Daugherty is a welcoming talent not afraid to bare her soul.
Juliana Daugherty’s debut album, Light, has an overwhelming melancholy, but it’s never unwelcoming or full of self-loathing. The Charlottesville, Virginia-based singer-songwriter is a delicate soul who draws on the power of words and a unique ability to tell thought-provoking stories about her experiences as well as the matters that suffocate her mind. With such an emotive voice to fight through the pain and sorrow, Daugherty movingly delivers courageous songs brimming with heart.
It’s no surprise that she has such talent; she’s the daughter of a trumpet player and a violinist and earned an MFA in poetry. She combines folk and indie rock, her songs starting with a simple picking of strings evocative of Iron and Wine, then following an approach that recalls Sinead O’ Connor’s haunting Irish version of “Scarlett Ribbons.”
Standouts include “Revelation,” which blends gently picked chords with a voice of utter loneliness: “How can I comprehend what’s true/ When everything I know escapes my side?” On “Baby Teeth,” her whispered melodies are accompanied by a fundamental chord progression that’s made compelling by a commanding voice.
The production echoes Bon Iver’s For Emma, Forever Ago. The serenity of the Virginia countryside and an air of seclusion helps bring her voice to life and enrich her arrangements. Songs such as “Sweetheart” and “Player” make simple use of cellos and keyboards, the latter kicking off a stabbing of the guitar and ending with an emphatic crescendo. Her voice is such a lure that you can miss what she does with the music.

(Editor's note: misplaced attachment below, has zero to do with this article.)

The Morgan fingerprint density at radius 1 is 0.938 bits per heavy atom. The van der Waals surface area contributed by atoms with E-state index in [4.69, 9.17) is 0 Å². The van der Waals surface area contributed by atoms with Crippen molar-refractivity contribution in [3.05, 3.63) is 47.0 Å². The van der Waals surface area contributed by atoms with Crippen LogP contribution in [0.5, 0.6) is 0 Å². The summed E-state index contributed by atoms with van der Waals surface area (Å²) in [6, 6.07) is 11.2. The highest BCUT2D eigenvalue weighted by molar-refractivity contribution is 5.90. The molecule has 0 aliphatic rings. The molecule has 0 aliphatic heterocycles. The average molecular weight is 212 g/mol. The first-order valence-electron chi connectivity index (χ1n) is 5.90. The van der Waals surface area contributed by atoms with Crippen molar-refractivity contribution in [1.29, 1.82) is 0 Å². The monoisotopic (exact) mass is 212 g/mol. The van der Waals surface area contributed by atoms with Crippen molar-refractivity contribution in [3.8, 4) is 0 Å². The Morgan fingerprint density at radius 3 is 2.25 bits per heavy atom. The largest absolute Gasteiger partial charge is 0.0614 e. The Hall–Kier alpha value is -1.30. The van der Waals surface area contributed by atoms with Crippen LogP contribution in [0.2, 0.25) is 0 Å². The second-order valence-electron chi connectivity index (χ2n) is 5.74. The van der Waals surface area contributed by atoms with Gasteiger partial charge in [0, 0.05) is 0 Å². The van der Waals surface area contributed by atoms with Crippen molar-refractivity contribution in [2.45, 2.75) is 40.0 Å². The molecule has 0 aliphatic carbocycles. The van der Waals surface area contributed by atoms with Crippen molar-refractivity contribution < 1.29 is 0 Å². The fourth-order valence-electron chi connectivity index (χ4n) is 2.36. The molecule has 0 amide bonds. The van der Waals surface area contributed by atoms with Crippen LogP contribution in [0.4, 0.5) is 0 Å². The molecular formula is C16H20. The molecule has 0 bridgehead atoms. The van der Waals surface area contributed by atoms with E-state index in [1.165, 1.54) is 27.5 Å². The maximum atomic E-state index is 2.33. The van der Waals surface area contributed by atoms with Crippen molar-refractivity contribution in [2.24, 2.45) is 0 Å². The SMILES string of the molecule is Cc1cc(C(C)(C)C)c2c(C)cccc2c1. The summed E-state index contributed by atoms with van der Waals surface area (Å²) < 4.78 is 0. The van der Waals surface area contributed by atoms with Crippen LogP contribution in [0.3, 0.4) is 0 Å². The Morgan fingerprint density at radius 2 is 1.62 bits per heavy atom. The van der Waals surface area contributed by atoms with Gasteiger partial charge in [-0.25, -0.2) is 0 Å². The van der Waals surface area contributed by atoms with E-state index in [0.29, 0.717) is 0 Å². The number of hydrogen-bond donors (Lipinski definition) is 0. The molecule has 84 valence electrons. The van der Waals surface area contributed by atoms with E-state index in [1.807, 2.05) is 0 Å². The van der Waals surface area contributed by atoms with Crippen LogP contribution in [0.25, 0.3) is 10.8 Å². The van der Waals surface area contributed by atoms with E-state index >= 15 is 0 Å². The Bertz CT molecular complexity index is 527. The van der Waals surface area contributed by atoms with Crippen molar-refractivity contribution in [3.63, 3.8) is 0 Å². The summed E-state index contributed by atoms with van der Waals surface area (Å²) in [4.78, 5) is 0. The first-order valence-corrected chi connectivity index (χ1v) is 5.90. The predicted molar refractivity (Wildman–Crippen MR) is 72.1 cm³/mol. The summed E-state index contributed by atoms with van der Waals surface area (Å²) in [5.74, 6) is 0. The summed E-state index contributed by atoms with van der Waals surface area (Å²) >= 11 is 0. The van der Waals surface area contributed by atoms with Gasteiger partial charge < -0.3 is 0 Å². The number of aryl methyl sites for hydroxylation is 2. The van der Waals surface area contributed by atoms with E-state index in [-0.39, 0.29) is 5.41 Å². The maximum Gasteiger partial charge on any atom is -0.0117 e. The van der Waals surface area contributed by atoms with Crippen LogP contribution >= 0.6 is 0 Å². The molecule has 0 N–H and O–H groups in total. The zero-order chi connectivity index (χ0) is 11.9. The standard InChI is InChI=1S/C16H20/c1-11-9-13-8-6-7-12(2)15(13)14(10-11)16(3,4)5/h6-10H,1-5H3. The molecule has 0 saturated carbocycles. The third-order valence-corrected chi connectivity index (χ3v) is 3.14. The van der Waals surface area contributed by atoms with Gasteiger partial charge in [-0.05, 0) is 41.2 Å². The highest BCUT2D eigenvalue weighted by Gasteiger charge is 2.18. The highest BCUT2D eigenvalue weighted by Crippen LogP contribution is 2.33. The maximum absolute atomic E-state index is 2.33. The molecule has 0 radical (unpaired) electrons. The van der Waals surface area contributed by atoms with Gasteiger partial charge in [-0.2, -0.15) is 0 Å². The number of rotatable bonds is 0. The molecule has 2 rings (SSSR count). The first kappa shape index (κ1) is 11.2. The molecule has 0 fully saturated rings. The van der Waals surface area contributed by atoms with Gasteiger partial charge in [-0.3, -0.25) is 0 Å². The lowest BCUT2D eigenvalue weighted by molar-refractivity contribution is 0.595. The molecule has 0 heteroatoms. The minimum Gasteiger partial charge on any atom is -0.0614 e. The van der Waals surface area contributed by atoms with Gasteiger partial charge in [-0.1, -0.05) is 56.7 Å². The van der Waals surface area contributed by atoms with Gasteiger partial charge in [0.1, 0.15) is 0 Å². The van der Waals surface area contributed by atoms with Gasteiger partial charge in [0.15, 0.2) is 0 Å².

Daugherty’s way with words evokes such artists as Sarah McLachlan and Lana Del Rey. She manages to do a great deal with the melodies, making syllables resonate with the soul. On the title track, the message of suffering with mental illness isn’t one to dwell on with sorrow, but to face head-on with integrity. Even on “Player,” where she sings “I am lost inside again,” the music carries you through with confidence and depth. These are songs about love and loss, but there is always hope behind them, and Daugherty finds the balance perfectly.
A few tracks mid-album lack impact, such as “Bliss” and “Easier,” but even then, her vocals shine like sunshine through grey clouds. Daugherty has a voice that’s mature for her age and has the potential to match the finest folk artists of yore, providing she can build on the solid foundations of Light.
Daugherty is a welcoming talent not afraid to bare her soul, and after listening to the album you’re left with a warm feeling – a positive belief that things can get better. It’s The singer-songwriter provides a kind of therapy with her honest and tender outpouring of music and emotion. Despite a few misfires, Light is a bold debut, providing solitary moments of joy and pain magnified by a distinctive voice. It may take a few listens to tap into its depth, but it rewards the time spent.